U.S. online advertising spending, which has been key in financing the Web 2.0 wave of Internet innovation, shrunk in the first quarter, the first year-on-year quarterly drop since 2002.
Spending hit US$5.5 billion, down 5 percent when compared to 2008's first quarter, the Interactive Advertising Bureau (IAB) and PricewaterhouseCoopers (PwC) said Friday.
The last time the market experienced a year-on-year quarterly drop was during the dot-com crisis, when spending fell for eight straight quarters, from 2001's first quarter through 2002's fourth quarter.
The 2009 first-quarter drop thus breaks a string of 24 consecutive year-on-year quarterly increases in U.S. online spending that began in 2003's first quarter.
The slowdown in online advertising has been precipitous. Spending grew 35 percent in 2006, 26 percent in 2007 and 11 percent in 2008.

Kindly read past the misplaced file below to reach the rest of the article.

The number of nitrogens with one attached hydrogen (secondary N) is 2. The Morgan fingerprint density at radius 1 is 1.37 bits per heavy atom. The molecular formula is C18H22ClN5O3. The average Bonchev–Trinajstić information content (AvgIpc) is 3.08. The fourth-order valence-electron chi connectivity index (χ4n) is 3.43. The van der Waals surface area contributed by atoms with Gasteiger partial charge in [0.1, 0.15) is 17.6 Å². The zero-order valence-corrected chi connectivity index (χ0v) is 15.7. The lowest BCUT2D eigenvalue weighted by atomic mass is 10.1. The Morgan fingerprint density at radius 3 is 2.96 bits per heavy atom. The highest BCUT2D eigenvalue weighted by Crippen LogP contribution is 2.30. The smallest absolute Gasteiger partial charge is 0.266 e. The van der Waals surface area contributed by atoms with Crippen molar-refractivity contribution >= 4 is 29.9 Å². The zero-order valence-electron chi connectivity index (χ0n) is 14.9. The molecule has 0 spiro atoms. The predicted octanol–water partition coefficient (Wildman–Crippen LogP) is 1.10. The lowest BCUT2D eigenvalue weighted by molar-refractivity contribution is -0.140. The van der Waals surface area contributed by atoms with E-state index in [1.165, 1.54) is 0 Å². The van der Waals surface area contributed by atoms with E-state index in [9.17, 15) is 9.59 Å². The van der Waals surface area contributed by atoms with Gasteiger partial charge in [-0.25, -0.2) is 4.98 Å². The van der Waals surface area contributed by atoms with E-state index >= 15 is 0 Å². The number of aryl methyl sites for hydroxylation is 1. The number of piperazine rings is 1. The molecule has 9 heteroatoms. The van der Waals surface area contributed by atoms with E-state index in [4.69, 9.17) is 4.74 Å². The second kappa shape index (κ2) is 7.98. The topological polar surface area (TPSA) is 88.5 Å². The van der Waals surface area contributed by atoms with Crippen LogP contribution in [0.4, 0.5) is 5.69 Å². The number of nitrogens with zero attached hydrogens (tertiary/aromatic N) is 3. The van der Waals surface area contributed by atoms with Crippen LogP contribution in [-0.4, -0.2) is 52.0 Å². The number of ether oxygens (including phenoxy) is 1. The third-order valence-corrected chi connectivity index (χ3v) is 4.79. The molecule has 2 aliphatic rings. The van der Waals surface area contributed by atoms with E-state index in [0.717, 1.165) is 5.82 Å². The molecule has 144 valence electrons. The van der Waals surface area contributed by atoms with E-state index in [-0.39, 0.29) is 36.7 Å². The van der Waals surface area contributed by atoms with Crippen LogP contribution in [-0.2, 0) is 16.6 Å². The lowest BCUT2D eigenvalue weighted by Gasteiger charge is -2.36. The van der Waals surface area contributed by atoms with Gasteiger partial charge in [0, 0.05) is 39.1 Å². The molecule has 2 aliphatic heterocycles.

If spending shrinks in 2009, it will be the first annual decrease in U.S. online ad spending since 2002, which recorded a 16 percent drop.
The news is clearly bad for all advertising-supported Internet companies, from big ones like Google, Yahoo, Microsoft, Facebook and AOL, to small startups with ad-dependent sites and Web applications.
The silver lining, according to the IAB and PwC, is that online advertising has been hit less severely than other types of advertising and that growth in this market is expected to resume once the U.S. economy recovers.